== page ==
The country and the fitness industry must stop hitting that restart button every year, repeating the same inadequate actions.
When you woke up on New Year's Day earlier this month, did you want to hit the "restart" button? Did you feel like 2012 had been filled with events and decisions you wanted to forget? Unfortunately, no restart button exists, so we must live with our decisions and actions—or inaction.
Many people who have walked into your health club this month are hitting the restart button on their plans to become healthier. Some of them hit that restart button every year. And the country's obesity epidemic shows us that too many people have hit the restart button too many times. Some people have never even hit the start button.
A recent study by the United Health Foundation found that due to medical advances, Americans are living longer despite being unhealthier. Nearly 28 percent of the population is obese, and more than 26 percent get no exercise, resulting in an increasing prevalence of health issues, such as diabetes and heart disease.
The United Health Foundation is funding a new learning collaborative with the Association of State and Territorial Health Officials that will identify states that have improved in key health measures and study best practices that contribute to their successes. These lessons will then be shared with other states. This collaboration could help create a cohesive effort to slow and possibly reverse this epidemic.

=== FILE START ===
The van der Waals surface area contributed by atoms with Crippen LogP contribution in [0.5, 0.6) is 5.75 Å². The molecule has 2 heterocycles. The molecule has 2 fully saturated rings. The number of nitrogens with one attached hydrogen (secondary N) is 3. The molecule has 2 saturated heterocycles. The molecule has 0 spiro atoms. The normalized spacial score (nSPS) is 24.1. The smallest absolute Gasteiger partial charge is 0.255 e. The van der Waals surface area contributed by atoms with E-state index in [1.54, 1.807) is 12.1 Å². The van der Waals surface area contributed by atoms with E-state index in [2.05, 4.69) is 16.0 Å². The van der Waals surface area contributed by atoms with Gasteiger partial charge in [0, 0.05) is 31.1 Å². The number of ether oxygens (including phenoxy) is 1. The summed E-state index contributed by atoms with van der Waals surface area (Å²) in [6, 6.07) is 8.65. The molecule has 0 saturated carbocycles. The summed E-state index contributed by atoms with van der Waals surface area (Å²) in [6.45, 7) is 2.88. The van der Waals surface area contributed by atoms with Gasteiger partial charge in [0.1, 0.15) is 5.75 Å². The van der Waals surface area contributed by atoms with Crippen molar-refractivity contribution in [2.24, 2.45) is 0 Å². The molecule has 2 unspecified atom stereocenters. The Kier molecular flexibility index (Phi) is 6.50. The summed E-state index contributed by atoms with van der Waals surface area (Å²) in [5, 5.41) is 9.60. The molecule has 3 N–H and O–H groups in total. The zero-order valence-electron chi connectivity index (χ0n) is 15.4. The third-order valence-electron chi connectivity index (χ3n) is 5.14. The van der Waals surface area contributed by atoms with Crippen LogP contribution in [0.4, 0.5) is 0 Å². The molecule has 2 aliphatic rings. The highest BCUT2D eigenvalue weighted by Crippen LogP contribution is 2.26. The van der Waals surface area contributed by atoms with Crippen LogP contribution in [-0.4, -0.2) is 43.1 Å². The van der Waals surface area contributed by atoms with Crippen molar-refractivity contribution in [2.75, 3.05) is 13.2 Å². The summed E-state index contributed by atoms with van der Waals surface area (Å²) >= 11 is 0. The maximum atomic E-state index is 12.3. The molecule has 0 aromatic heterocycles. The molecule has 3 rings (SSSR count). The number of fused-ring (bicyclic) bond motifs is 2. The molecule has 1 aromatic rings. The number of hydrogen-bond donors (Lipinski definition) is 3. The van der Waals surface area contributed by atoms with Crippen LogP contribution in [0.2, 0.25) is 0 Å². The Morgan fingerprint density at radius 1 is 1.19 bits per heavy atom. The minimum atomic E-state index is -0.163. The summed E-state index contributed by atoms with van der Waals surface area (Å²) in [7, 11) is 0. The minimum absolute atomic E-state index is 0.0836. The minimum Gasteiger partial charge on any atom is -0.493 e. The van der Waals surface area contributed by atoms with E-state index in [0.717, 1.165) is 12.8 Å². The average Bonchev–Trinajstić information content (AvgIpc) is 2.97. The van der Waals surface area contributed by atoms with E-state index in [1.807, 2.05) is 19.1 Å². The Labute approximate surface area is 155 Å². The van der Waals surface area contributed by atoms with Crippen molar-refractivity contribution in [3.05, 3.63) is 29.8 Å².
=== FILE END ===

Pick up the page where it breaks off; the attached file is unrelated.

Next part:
Another study indicates that concerted efforts help.
The Robert Wood Johnson Foundation released a report in September that noted that obesity rates for children in New York City and Philadelphia had declined (5.5 percent and 4.7 percent decreases, respectively), as had rates for children in California (1.1 percent decrease) and Mississippi (13.3 percent decrease).
The foundation noted that part of the reason for the decreases has been the comprehensive action of these cities and states to address the childhood obesity epidemic. These entities have taken specific actions that, done separately, might have done nothing, but done en masse, have created change.
The American Council on Exercise's trends to watch survey for 2013 included the recognition by fitness professionals that they must create a more comprehensive approach to fighting obesity through focus on proper nutrition, regular physical activity, behavioral change and motivation rather than just exercise.
The next step is to help communities be more comprehensive in how to make changes that will lead to healthier citizens. You can do so by collaborating at industry conferences, industry roundtables and on social media to share best practices. On top of that, you can work with schools and local businesses to educate them about healthy living. You can speak at school board meetings about the need for nutrition and P.E. classes. You can work with industry lobbying groups to support legislation that will help the effort.
The country and the fitness industry must stop hitting that restart button every year, repeating the same inadequate actions. We must hit the start button on collaboration if we have any hope of moving the nation toward its health goals.